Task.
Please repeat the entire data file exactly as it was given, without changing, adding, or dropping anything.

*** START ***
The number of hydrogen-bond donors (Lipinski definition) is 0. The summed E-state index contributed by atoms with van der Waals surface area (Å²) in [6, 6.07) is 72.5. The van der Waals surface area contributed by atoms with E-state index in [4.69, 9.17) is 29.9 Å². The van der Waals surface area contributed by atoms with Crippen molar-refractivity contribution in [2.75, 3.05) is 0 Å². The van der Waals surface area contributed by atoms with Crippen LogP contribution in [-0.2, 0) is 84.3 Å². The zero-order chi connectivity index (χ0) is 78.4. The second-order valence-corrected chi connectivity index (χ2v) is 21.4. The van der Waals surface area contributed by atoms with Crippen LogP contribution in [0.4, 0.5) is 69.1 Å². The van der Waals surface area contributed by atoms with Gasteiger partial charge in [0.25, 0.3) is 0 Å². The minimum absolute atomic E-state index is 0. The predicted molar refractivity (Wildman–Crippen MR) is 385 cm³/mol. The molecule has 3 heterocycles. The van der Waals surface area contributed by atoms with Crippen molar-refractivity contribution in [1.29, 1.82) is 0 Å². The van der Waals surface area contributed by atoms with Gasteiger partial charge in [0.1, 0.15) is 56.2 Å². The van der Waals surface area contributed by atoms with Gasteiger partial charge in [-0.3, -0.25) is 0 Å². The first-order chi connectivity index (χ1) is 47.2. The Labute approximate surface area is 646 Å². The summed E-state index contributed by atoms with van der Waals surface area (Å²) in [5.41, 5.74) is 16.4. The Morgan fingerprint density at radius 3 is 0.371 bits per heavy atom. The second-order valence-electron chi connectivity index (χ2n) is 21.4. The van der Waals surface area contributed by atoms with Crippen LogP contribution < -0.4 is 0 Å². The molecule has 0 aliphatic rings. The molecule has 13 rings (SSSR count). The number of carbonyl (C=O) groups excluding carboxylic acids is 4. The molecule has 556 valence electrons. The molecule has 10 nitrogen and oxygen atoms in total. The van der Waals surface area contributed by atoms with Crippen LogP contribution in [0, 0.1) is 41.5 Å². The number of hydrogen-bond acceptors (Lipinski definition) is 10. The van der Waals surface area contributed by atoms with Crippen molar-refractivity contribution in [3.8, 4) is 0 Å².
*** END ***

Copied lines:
The number of hydrogen-bond donors (Lipinski definition) is 0. The summed E-state index contributed by atoms with van der Waals surface area (Å²) in [6, 6.07) is 72.5. The van der Waals surface area contributed by atoms with E-state index in [4.69, 9.17) is 29.9 Å². The van der Waals surface area contributed by atoms with Crippen molar-refractivity contribution in [2.75, 3.05) is 0 Å². The van der Waals surface area contributed by atoms with Crippen LogP contribution in [-0.2, 0) is 84.3 Å². The zero-order chi connectivity index (χ0) is 78.4. The second-order valence-corrected chi connectivity index (χ2v) is 21.4. The van der Waals surface area contributed by atoms with Crippen LogP contribution in [0.4, 0.5) is 69.1 Å². The van der Waals surface area contributed by atoms with Gasteiger partial charge in [0.25, 0.3) is 0 Å². The minimum absolute atomic E-state index is 0. The predicted molar refractivity (Wildman–Crippen MR) is 385 cm³/mol. The molecule has 3 heterocycles. The van der Waals surface area contributed by atoms with Crippen molar-refractivity contribution in [1.29, 1.82) is 0 Å². The van der Waals surface area contributed by atoms with Gasteiger partial charge in [0.1, 0.15) is 56.2 Å². The van der Waals surface area contributed by atoms with Gasteiger partial charge in [-0.3, -0.25) is 0 Å². The first-order chi connectivity index (χ1) is 47.2. The Labute approximate surface area is 646 Å². The summed E-state index contributed by atoms with van der Waals surface area (Å²) in [5.41, 5.74) is 16.4. The Morgan fingerprint density at radius 3 is 0.371 bits per heavy atom. The second-order valence-electron chi connectivity index (χ2n) is 21.4. The van der Waals surface area contributed by atoms with Crippen LogP contribution < -0.4 is 0 Å². The molecule has 0 aliphatic rings. The molecule has 13 rings (SSSR count). The number of carbonyl (C=O) groups excluding carboxylic acids is 4. The molecule has 556 valence electrons. The molecule has 10 nitrogen and oxygen atoms in total. The van der Waals surface area contributed by atoms with Crippen LogP contribution in [0, 0.1) is 41.5 Å². The number of hydrogen-bond acceptors (Lipinski definition) is 10. The van der Waals surface area contributed by atoms with Crippen molar-refractivity contribution in [3.8, 4) is 0 Å².